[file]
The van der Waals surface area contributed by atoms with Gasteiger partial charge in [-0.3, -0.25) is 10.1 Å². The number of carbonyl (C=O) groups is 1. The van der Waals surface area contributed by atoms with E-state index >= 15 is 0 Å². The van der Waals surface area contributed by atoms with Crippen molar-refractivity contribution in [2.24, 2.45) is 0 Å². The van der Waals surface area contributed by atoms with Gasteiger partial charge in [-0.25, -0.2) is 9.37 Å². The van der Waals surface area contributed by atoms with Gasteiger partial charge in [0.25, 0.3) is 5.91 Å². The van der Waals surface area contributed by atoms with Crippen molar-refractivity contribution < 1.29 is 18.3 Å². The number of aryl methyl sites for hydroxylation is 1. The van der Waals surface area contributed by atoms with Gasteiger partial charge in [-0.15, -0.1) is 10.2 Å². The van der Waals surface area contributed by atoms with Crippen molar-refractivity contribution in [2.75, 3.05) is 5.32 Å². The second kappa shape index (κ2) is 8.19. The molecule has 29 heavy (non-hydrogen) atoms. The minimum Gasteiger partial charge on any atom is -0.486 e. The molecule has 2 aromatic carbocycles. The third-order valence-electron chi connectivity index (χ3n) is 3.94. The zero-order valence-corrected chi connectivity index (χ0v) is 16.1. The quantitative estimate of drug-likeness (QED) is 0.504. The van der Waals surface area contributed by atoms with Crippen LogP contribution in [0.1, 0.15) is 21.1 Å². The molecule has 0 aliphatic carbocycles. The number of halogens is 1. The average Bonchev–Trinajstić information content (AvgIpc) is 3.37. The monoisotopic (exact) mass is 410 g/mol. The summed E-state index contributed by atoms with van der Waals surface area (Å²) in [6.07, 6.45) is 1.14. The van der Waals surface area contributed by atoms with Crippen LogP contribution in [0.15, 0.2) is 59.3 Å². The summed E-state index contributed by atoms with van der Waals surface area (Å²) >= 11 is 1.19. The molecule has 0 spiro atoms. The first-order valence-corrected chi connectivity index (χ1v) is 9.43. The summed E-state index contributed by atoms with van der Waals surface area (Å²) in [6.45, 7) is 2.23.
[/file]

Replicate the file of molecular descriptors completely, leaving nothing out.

The van der Waals surface area contributed by atoms with Gasteiger partial charge in [-0.3, -0.25) is 10.1 Å². The number of carbonyl (C=O) groups is 1. The van der Waals surface area contributed by atoms with E-state index >= 15 is 0 Å². The van der Waals surface area contributed by atoms with Crippen molar-refractivity contribution in [2.24, 2.45) is 0 Å². The van der Waals surface area contributed by atoms with Gasteiger partial charge in [-0.25, -0.2) is 9.37 Å². The van der Waals surface area contributed by atoms with Gasteiger partial charge in [0.25, 0.3) is 5.91 Å². The van der Waals surface area contributed by atoms with Crippen molar-refractivity contribution < 1.29 is 18.3 Å². The number of aryl methyl sites for hydroxylation is 1. The van der Waals surface area contributed by atoms with Gasteiger partial charge in [-0.15, -0.1) is 10.2 Å². The van der Waals surface area contributed by atoms with Crippen molar-refractivity contribution in [2.75, 3.05) is 5.32 Å². The second kappa shape index (κ2) is 8.19. The molecule has 29 heavy (non-hydrogen) atoms. The minimum Gasteiger partial charge on any atom is -0.486 e. The molecule has 2 aromatic carbocycles. The third-order valence-electron chi connectivity index (χ3n) is 3.94. The zero-order valence-corrected chi connectivity index (χ0v) is 16.1. The quantitative estimate of drug-likeness (QED) is 0.504. The van der Waals surface area contributed by atoms with Crippen LogP contribution in [0.1, 0.15) is 21.1 Å². The molecule has 0 aliphatic carbocycles. The number of halogens is 1. The average Bonchev–Trinajstić information content (AvgIpc) is 3.37. The monoisotopic (exact) mass is 410 g/mol. The summed E-state index contributed by atoms with van der Waals surface area (Å²) in [6.07, 6.45) is 1.14. The van der Waals surface area contributed by atoms with Crippen LogP contribution in [0.15, 0.2) is 59.3 Å². The summed E-state index contributed by atoms with van der Waals surface area (Å²) >= 11 is 1.19. The molecule has 0 spiro atoms. The first-order valence-corrected chi connectivity index (χ1v) is 9.43. The summed E-state index contributed by atoms with van der Waals surface area (Å²) in [6.45, 7) is 2.23.